When Valve summoned a handful of US and UK journalists to its Seattle headquarters at the end of last month, it promised to talk about the future of Steam, its digital distribution system. That it did, revealing the ambitious Steam Cloud service for remote storage of game data, and boasting that it would soon be making more money selling games digitally, all the while remaining untroubled by piracy.
Valve mastermind Gabe Newell and his cohorts had an ulterior motive for bringing reporters together, however, and unusually for an ulterior motive, it wasn't a wholly self-interested one. It was this: to evangelise the PC as the games platform of the future.
"This really should be done by a company like Intel or Microsoft, somebody who's a lot more central to the PC," says Newell, pointing out that companies like Blizzard, PopCap and GameTap would have just as much to say as Valve about how PC gaming is leading innovation in technology, business models, and community-building. But, notwithstanding Microsoft's occasional promotion of Games For Windows - an initiative Newell refrains from attacking directly, but exudes disdain for - that support has not been forthcoming.
Where console platforms have merciless and well-funded PR armies poised to combat any criticism, negative stories about the PC - mostly publishers, or developers like Crytek, complaining of rampant piracy and flat sales - run unimpeded. Sales data that focuses solely on boxed copies sold at retail appear to back them up. Valve has had enough. "There's a perception problem," says Newell. "The stories that are getting written are not reflecting what is really going on."
You want figures? There are 260 million online PC gamers, a market that dwarfs the install base of any console platform, online or offline. Each year, 255 million new PCs are made; not all of them for gaming, it's true, but Newell argues that the enormous capital investment and economies of scale involved in this huge market ensure that PCs remain at the cutting edge of hardware development, and consoles their "stepchildren", in connectivity and graphics technology especially. Meanwhile, Valve's business development guru, Jason Holtman, notes that without the pressure of cyclical hardware cycles, PC gaming projects - he points to Steam as an example - can grow organically, over long periods of time, and with no ceiling whatsoever to their potential audiences.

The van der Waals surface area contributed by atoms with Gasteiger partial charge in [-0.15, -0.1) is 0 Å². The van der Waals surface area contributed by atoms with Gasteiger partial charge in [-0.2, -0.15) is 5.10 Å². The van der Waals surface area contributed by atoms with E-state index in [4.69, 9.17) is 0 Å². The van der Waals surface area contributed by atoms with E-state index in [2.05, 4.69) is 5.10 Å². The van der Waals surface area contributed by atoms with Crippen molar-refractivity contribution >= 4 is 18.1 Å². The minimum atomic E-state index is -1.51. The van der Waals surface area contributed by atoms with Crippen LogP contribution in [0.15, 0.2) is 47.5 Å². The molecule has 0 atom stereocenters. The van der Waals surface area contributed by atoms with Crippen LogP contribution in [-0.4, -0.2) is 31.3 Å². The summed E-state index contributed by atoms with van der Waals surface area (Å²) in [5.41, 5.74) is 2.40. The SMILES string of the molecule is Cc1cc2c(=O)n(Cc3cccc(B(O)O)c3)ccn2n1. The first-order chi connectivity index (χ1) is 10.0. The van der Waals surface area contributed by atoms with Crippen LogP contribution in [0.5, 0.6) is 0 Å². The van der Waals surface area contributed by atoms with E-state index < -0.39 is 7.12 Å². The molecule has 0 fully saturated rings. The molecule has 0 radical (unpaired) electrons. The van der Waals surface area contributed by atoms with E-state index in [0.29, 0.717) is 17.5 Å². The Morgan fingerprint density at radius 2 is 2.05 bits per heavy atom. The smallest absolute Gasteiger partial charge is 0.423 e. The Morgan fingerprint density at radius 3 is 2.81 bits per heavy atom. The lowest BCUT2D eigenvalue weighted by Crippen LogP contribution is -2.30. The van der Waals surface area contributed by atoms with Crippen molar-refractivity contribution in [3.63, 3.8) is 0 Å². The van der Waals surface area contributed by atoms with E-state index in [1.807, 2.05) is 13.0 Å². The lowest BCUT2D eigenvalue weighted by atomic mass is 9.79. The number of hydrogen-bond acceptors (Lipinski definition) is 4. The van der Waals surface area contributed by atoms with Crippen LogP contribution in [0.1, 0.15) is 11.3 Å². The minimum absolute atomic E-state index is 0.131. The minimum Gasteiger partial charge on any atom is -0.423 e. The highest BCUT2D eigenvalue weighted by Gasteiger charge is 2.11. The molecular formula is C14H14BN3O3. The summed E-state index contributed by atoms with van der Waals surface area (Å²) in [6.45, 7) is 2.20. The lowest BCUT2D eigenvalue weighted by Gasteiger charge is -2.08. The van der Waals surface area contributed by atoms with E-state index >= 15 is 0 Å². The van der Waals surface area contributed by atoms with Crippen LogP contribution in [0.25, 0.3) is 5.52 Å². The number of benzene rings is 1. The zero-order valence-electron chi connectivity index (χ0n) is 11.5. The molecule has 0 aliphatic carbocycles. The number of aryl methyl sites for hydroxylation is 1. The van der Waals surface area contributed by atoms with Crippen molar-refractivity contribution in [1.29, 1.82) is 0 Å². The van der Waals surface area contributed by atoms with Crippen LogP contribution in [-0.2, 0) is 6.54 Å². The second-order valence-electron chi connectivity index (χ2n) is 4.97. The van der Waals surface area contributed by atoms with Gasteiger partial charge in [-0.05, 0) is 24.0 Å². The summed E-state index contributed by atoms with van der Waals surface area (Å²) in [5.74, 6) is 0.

More pertinent, perhaps, are the figures directly relating to games revenue that the retail charts - admittedly a stale procession of Sims expansions and under-performing console ports - don't pick up. "If you look into the future, there's an important transition that's about to happen, and it's going to happen on the PC first," says Newell.
At its heart, he explains, is a shift from viewing games as a physical product, to viewing them as a service - something that is also happening in other entertainment media. Digital distribution is part of that; more fluid and varied forms of game development, with games that change and engage their communities of players over time, are another; as is, naturally, the persistence and subscription (or otherwise) revenues of MMO games. None of this is reflected in the sales charts analysts, executives - and gamers - obsess over.
Valve sees 200 per cent growth in these alternative channels - not just Steam, but including the likes of cyber-cafes as well - versus less than 10 per cent in bricks-and-mortar shop sales. Steam has a 15 million-strong player-base with 1.25 million peak concurrent users, and 191 per cent annual growth; none too far off a console platform in itself. The PC casual games market, driven by the likes of PopCap, has gone from next to nothing to USD 1.5 billion dollar industry in under ten years, and has doubled in size in just three. Perhaps most surprisingly, Valve has found that digital distribution doesn't cannibalise retail sales - in fact, a free Day of Defeat weekend on Steam created more new retail sales than online ones.